Good quiet times promote spiritual growth. Surprisingly, this deeper growth can lead to unexpected dryness. When we move into a desert quiet time, there is a temptation to think that we have done something wrong. The desert quiet time is not a pleasant experience. It’s like living alone in a desert. There is a sense of empty loneliness. Our quiet times seem to dry up. If we feel anything at all, it is a sense of desolation. God seems absent.

A longing for God accompanied by an aching sense of his absence is common in Scripture. The psalmist writes in Psalm 42, “My tears have been my food day and night, while men say to me all day long, ‘Where is your God?’ ” (Ps 42:3). David cries out, “O God, you are my God, earnestly I seek you; my soul thirsts for you, my body longs for you, in a dry and weary land where there is no water” (Ps 63:1). In another place he cries, “I am worn out calling for help; my throat is parched. My eyes fail, looking for my God” (Ps 69:3).

Nothing seems right in our quiet time or any other area of life. Reading or study of Scripture has a sawdust-dry quality. The pleasure in study that we have known before is gone. Now the words on the page are nothing more than words.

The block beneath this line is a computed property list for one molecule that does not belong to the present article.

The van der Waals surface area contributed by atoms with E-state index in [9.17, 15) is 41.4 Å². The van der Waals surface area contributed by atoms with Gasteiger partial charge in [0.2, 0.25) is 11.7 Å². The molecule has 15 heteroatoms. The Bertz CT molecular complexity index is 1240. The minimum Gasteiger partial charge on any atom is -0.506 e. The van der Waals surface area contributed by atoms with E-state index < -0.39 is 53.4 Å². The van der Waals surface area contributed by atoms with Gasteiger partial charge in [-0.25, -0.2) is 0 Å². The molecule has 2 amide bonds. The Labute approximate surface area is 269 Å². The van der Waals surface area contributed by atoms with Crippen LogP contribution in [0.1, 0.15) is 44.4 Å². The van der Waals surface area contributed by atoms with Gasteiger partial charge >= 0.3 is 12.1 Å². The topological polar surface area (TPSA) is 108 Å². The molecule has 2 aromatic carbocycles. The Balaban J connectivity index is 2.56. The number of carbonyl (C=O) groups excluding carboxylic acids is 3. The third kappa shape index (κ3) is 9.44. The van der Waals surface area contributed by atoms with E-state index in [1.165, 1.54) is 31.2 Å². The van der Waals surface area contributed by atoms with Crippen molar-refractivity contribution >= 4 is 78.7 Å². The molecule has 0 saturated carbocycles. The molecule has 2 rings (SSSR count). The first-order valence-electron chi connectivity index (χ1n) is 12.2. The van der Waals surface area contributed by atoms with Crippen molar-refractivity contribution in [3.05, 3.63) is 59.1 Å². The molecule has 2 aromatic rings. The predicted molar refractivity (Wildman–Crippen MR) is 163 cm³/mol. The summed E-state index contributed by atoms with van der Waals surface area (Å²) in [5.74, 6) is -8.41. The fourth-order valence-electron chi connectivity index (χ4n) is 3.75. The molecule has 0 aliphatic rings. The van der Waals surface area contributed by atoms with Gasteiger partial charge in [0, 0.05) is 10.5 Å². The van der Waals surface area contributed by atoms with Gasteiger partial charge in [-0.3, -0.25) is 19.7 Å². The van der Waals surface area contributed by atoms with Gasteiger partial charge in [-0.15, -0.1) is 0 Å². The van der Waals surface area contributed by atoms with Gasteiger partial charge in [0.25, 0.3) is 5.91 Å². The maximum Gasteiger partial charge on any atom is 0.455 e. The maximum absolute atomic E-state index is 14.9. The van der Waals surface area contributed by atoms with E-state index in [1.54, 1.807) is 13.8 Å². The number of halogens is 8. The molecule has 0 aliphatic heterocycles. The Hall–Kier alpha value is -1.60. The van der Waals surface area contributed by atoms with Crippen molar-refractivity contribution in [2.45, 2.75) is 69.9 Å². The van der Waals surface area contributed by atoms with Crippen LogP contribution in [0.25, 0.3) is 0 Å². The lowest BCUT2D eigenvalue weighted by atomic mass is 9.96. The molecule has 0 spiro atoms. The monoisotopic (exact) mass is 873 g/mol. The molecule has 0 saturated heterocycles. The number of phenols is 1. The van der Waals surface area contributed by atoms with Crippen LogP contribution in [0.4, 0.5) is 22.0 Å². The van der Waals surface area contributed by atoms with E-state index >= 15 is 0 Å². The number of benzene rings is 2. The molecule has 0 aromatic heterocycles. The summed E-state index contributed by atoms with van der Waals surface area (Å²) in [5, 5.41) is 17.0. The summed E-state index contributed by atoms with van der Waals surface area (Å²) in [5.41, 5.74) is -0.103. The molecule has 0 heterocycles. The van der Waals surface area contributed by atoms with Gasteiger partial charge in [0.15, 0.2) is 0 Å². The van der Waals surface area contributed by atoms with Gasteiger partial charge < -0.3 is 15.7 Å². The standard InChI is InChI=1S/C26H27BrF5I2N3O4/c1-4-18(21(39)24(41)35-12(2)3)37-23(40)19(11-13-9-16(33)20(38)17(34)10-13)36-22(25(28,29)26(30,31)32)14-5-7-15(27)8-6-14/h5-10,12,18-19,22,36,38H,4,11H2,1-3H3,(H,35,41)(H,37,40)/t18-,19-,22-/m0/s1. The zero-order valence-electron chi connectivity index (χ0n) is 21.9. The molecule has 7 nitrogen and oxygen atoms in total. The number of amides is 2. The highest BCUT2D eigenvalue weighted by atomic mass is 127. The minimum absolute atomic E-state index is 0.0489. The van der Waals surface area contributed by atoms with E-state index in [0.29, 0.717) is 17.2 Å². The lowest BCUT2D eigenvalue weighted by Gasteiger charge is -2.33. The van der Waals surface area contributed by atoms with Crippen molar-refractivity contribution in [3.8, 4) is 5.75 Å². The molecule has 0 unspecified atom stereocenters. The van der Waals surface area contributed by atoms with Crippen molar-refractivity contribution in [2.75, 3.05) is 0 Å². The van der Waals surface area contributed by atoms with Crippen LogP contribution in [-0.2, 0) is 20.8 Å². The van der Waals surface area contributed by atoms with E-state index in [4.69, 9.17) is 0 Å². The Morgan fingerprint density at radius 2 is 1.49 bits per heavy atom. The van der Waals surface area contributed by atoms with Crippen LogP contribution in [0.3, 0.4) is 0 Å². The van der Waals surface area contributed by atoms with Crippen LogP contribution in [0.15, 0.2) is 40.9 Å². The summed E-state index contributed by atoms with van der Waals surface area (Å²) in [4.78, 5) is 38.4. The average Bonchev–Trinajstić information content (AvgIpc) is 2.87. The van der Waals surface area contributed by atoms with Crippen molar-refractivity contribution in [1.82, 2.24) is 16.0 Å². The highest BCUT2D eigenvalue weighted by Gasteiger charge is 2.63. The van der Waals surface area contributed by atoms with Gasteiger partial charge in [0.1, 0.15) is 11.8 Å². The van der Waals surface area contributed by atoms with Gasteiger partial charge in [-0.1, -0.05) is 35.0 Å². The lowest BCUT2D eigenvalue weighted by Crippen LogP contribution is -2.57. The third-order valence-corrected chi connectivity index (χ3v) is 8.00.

Prayer is also flat. Our prayers for others seem to rise no higher than the ceiling. Worship and adoration seem mere formalities; songs that we might sing are heavy and laborious.

Emotionally, there seems to be nothing inside except an aching sense of emptiness. All religious affections seem gone.

Because a desert quiet time requires great effort, I find that it is practiced irregularly. (My eight-month lapse of quiet time referred to at the beginning of this chapter was due to a desert period.) There is a gnawing need to meet with God along with a frustration in his absence. This desire and frustration lead to an on-again/off-again cycle. It seems to make no difference whether we have a quiet time or not. If we don’t have a quiet time, God seems absent. If we do have a quiet time, God still seems absent.

Outwardly the desert quiet time and the occasional quiet time look similar. Both are erratic and inconsistent. But the two are different in nature. The occasional quiet time is erratic because God is not a priority. The desert quiet time is erratic because of an aching thirst for God that we can’t seem to satisfy.

Maintaining a regular meeting with the Lord is important during this time, despite the difficulty. When this phase is over, we will discover wonderful benefits. Many things that I know and teach about the Lord have come from desert times. — Stephen D. Eyre, Drawing close to God: The Essentials of a Dynamic Quiet Time: A Lifeguide Resource (Downers Grove, IL: InterVarsity Press, 1995).

This article excerpted from The Discipleship Course.

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